Thus, the learning and educational processes are based on the national and territory assumptions only when it deals about career competitiveness (Papastephanou, 2005). The notions of diversity and homogeneity are closely connected wit multiculturalism. Searle, Rorty, and Taylor (in Nicholson, 1998) have managed to prove that multiculturalism impacts educational process positively.
These scholars state that multiculturalism should be considered as the new way of thinking on the basis of the old methods of teaching. They are sure that “A multicultural curriculum works very well in fulfilling the traditional goals of education in philosophy. It can assist the teacher as Socratic ”midwife” and ”gadfly” in delivering students of their narrow and uncritical opinions and awakening them to a world of intellectual diversity” (Nicholson, 1998, p. 6).
Identity and rootlessness may also be considered as the essential impact in the learning diversity as the increate of the national and international relationship encourages the educational process. Nevertheless, the ideas of equality and life options can be considered as the positive impact on the educational processes and the philosophy of education as seeing the national and international conditions in comparison, people want to learn more. Thus, the opportunities are appreciated.
Summary of Implications for a Specific Educational Setting
Thus, “nation-state and territoriality”, “diversity and homogeneity”, “identity and rootlessness” and “equality and life options” (Papastephanou, 2005) as the central ideas of globalization, the object of globalism, and multiculturalism should be considered as the basis for educational purposes.
Teachers are to reconsider the goals they set applying to the modern view of the philosophy of education. Applying to the modern view a person should be considered individually within the global aspects. The changes which occur in the world and the tendency to the globalization impact educational processes positively, teachers are just to meet those changes.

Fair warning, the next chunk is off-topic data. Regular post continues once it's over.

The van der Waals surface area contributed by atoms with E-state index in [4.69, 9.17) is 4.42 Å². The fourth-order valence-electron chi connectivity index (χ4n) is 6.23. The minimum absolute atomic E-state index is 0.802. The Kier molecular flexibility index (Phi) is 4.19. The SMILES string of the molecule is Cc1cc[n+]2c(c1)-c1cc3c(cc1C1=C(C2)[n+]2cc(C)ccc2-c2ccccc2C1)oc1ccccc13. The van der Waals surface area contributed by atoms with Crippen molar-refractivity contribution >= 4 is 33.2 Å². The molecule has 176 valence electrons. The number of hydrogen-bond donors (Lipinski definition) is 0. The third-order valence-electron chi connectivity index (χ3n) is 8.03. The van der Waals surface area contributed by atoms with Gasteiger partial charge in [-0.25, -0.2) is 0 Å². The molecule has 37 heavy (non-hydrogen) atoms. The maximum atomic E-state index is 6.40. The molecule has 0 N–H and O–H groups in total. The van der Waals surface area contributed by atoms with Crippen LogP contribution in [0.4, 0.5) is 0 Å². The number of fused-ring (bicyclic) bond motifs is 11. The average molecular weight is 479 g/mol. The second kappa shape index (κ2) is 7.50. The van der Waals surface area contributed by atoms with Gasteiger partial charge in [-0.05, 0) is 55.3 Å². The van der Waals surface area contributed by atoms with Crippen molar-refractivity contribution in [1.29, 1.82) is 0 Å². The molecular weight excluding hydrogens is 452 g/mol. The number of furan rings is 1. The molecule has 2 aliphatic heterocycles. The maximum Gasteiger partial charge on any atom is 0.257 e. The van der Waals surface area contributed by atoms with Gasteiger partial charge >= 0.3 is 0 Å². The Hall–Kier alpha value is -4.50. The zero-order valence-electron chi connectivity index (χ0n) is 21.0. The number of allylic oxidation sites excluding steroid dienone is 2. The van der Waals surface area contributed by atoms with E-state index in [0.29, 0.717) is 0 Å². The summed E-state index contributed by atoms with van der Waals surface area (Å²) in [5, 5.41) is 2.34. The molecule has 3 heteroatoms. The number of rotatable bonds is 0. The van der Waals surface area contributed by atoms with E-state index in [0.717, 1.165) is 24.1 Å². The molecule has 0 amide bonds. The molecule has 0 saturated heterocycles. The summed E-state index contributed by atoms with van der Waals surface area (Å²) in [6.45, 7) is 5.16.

Conclusions and Recommendations
Therefore, it may be concluded that globalizations, globalism and multiculturalism has impacted the situation positively. The educational process based on the principles of globalization and multiculturalism allow teachers reconsider the principles of teaching and make those meet the necessity of the modern society.
To make sure that the new philosophy of education is met and teachers are able to restructure their plans, they are to consider different perspectives on education used buy the international professionals. The ability to apply different means and methods of education in the multicultural society is important as the processes of globalization dictate their own rules.
Isin, E. F. & Wood, P. K. (1999). Citizenship & Identity. London: Sage.
Nicholson, C. J. (1998). Three views of philosophy and multiculturalism: Searle, Rorty, and Taylor. Encyclopaedia of Philosophy of Education. Retrieved from http://www.ffst.hr/ENCYCLOPAEDIA/lib/exe/fetch.php?media=three_views_of_philosophy_and_multiculturalism.pdf
Papastephanou, M. (2005). Globalisation, Globalism and Cosmopolitanism as an Educational Ideal. Educational Philosophy & Theory, 37(4), 533-551.